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Annales Geophysicae An interactive open-access journal of the European Geosciences Union
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Volume 28, issue 2
Ann. Geophys., 28, 569–576, 2010
https://doi.org/10.5194/angeo-28-569-2010
© Author(s) 2010. This work is distributed under
the Creative Commons Attribution 3.0 License.
Ann. Geophys., 28, 569–576, 2010
https://doi.org/10.5194/angeo-28-569-2010
© Author(s) 2010. This work is distributed under
the Creative Commons Attribution 3.0 License.

  15 Feb 2010

15 Feb 2010

Centrifugal acceleration in the magnetotail lobes

H. Nilsson1, E. Engwall2,3, A. Eriksson3, P. A. Puhl-Quinn4, and S. Arvelius1 H. Nilsson et al.
  • 1Swedish Institute of Space Physics, Kiruna, Sweden
  • 2Department of Physics and Astronomy, Uppsala University, Uppsala, Sweden
  • 3Swedish Institute of Space Physics, Uppsala, Sweden
  • 4Space Science Center, University of New Hampshire, Durham, NH, USA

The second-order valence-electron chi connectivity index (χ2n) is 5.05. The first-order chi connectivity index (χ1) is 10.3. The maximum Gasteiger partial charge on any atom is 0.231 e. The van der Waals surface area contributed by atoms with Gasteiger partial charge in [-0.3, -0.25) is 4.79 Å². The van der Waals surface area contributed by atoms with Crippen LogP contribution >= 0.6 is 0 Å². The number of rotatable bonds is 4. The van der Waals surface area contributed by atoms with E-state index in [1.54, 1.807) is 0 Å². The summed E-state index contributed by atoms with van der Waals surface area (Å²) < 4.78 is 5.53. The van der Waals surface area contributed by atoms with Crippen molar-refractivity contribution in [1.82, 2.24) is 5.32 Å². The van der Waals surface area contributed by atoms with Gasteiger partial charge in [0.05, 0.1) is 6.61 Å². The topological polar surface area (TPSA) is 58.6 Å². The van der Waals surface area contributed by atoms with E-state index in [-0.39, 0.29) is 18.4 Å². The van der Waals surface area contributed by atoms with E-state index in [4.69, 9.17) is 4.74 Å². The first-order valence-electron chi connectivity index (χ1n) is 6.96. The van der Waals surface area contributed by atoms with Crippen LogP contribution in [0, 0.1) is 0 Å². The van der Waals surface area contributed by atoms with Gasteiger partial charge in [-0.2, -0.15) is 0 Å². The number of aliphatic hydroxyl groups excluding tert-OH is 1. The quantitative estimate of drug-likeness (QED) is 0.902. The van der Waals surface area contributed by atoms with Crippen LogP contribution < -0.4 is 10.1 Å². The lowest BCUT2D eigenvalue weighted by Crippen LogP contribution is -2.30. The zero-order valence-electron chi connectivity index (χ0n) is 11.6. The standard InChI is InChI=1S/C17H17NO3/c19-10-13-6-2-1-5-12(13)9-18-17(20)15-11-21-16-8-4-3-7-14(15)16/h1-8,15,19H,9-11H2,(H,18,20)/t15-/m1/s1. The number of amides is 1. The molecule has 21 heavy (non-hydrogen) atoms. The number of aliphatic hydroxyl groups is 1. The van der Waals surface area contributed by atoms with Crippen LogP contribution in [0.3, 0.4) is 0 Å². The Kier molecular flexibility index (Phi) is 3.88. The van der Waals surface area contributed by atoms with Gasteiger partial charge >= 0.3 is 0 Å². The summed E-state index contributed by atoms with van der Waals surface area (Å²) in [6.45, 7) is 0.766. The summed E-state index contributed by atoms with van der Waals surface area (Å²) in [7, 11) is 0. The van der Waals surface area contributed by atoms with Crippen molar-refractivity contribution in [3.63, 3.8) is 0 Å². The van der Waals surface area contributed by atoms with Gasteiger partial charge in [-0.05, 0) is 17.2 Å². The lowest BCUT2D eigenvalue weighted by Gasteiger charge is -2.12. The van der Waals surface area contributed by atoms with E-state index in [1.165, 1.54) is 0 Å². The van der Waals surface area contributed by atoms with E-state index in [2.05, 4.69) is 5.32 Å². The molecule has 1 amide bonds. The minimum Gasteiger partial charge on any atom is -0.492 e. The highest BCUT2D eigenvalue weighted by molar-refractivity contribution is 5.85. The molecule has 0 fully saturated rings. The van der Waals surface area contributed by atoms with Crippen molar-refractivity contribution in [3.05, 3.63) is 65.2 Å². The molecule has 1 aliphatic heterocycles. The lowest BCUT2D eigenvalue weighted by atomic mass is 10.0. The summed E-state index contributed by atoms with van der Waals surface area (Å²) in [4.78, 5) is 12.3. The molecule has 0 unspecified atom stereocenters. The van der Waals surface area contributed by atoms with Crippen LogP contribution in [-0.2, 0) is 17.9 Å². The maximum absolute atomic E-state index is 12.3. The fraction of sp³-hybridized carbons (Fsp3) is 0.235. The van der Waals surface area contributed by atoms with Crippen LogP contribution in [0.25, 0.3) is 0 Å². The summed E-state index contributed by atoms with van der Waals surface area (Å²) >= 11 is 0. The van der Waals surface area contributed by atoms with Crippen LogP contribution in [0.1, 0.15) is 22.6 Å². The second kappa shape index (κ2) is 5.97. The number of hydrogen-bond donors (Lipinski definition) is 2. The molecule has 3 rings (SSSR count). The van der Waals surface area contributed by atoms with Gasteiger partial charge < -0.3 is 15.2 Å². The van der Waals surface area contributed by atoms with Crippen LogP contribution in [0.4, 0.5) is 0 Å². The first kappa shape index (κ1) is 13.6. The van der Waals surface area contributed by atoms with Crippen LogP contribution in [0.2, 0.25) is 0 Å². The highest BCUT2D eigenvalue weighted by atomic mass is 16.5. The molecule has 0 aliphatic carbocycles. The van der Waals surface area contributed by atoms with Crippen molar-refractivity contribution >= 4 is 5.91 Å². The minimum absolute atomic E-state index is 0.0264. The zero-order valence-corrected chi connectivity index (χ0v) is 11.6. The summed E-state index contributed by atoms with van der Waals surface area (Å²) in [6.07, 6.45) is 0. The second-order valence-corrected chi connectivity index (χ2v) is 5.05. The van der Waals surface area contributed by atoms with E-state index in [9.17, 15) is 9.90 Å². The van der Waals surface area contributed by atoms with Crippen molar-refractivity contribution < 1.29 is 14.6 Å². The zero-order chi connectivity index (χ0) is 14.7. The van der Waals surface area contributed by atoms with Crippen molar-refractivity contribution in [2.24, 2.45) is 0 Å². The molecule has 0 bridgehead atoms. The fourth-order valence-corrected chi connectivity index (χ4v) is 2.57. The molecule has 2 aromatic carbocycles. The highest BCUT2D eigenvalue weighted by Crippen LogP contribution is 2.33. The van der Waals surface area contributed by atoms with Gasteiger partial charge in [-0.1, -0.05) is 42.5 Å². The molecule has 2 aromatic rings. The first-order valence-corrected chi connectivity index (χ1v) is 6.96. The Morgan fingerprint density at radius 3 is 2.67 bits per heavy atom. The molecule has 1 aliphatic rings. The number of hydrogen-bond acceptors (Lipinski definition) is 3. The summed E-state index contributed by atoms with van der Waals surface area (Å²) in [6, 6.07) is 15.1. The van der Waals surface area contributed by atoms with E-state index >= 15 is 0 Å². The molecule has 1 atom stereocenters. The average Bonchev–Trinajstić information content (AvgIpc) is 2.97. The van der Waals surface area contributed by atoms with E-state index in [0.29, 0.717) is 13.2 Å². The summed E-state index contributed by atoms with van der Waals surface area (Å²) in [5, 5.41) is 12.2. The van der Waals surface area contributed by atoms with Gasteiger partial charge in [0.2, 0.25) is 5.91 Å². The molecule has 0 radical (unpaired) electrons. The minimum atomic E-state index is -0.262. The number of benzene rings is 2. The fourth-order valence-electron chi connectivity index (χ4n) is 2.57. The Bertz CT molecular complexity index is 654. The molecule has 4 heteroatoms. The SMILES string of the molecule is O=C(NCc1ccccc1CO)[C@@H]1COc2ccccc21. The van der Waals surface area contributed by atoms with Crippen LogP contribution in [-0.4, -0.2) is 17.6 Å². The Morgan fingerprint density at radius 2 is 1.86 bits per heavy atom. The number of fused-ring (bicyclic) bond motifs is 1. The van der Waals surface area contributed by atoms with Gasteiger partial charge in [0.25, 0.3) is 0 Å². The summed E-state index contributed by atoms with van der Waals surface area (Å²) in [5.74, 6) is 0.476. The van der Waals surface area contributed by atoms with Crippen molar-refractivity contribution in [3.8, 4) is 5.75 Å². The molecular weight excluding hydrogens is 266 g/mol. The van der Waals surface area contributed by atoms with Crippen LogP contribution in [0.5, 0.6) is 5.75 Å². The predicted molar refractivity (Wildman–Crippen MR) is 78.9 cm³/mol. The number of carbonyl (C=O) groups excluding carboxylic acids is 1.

Abstract. Combined Cluster EFW and EDI measurements have shown that cold ion outflow in the magnetospheric lobes dominates the hydrogen ion outflow from the Earth's atmosphere. The ions have too low kinetic energy to be measurable with particle instruments, at least for the typical spacecraft potential of a sunlit spacecraft in the tenuous lobe plasmas outside a few RE. The measurement technique yields both density and bulk velocity, which can be combined with magnetic field measurements to estimate the centrifugal acceleration experienced by these particles. We present a quantitative estimate of the centrifugal acceleration, and the velocity change with distance which we would expect due to centrifugal acceleration. It is found that the centrifugal acceleration is on average outward with an average value of about of 5 m s−2. This is small, but acting during long transport times and over long distances the cumulative effect is significant, while still consistent with the relatively low velocities estimated using the combination of EFW and EDI data. The centrifugal acceleration should accelerate any oxygen ions in the lobes to energies observable by particle spectrometers. The data set also put constraints on the effectiveness of any other acceleration mechanisms acting in the lobes, where the total velocity increase between 5 and 19 RE geocentric distance is less than 5 km s−1.

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